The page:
The title of this thread is great. I got it immediately.

It is something that Ronald Reagan once said:

"The nine most terrifying words in the English language are: 'I'm from the government and I'm here to help"

I found this quote here, along with some other memorable Reagan quips.

Yet it was old Ronnie who started making people pee in a cup

posted on Feb, 6 2008 @ 12:19 PM
reply to post by SemperParatus

Hi Semper,
I'm NOT from the government, but I am here to help you. Sorry, I just had to say that.
First, don't be concerned. Parents all across the country have been getting this exact survey. The wording in the letter you received is word-for-word identical to letters to parents everywhere. Here's a link to a news report in Charlottesville about it:

By the way, I personally think that this IS an invasion of personal freedom, however, you'll never win that one in court, so don't bother.
As far as opting out, personally I would go in writing to opt out, but I'm certainly not saying you should do that or not. That's your call. I'm just saying what I WOULD do.

Having spent the last part of my working life in academia (although at the college level), I can tell you that academics think they are gods (notice the small g, because I don't want to insult God). It's one of the reasons that 8 years after getting tenure, I decided to retire. I can't tell you how many times people would come out of committee meetings and decide that they wanted to conduct a survey. For what, you say? good question! Here's what you need to understand. It doesn't matter. Somehow, academics need "PROOF". Proof of what? It doesn't matter- it's the academic way. They need numbers. You can't get grants or funds without PROOF- what better PROOF than a survey with lots of impressive numbers. It doesn't matter what the numbers prove or disprove- NOBODY really reads them anyway. To "PROVE" my point, all you need to do is "Google" peer review hoax paper embarrass .. and you'll get all the proof you need.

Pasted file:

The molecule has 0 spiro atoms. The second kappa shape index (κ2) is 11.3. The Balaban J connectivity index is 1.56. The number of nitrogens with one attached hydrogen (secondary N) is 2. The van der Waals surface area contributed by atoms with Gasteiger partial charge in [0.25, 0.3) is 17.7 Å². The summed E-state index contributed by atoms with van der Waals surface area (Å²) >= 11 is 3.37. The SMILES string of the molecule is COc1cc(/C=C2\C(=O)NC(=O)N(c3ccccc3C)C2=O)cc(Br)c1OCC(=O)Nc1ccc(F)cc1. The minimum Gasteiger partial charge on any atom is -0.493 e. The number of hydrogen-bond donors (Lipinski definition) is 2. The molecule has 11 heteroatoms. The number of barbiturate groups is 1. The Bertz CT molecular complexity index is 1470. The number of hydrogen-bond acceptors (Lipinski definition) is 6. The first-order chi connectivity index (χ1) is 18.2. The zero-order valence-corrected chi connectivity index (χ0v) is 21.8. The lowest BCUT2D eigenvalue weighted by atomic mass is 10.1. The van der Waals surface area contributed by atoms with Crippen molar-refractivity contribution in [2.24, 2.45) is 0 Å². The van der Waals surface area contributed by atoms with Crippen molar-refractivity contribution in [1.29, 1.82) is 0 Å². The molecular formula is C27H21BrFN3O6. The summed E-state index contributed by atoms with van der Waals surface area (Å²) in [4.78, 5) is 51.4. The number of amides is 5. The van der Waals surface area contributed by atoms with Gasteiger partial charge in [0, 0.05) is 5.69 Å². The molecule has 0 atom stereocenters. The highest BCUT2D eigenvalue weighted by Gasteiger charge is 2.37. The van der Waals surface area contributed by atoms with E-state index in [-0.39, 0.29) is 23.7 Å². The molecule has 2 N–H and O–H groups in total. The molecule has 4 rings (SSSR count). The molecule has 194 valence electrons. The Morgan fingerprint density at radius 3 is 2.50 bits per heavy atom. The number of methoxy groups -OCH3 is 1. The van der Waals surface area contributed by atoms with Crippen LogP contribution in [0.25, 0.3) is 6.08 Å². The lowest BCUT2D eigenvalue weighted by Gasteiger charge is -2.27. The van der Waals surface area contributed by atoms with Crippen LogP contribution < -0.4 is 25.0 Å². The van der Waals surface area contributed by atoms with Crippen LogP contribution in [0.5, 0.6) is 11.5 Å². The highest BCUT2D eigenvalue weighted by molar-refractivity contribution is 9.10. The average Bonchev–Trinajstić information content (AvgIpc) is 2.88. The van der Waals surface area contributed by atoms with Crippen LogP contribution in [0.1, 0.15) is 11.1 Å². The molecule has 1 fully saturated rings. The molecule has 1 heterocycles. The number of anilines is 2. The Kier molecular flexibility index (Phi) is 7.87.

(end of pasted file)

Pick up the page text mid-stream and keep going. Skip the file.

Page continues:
Now, there are some legitimate academics, but there are many who just try to "look the part". Some of them are "EXPERTS"- you know what that means- they read the material that they are going to present the night before class, then if a student asks them a probing question (which they obviously cannot answer), they tell the student to "read the book". What book- you ask -the book they agreed to adopt from the publishing vendor, that in turn is sending them to Florida for a paid-up "seminar"(translation- boondoggle). And you thought that this stuff only happens in the corporate world? I have another bridge in Brooklyn to sell you.

I learned a lot in the time I spent in academia- enough to have total disdain for academia in general. But I digress.

Back to the point- I wouldn't worry about this letter. I don't think anyone is going to come after you, but I would put it in writing, (assuming you don't want to child to participate) that you wish to opt out.

I know this is not for everyone, but have you considered home schooling? It may not be possible for you, and I don't want to know your situation, but given the nonsense that goes on in our educational system, it is an option that you might consider.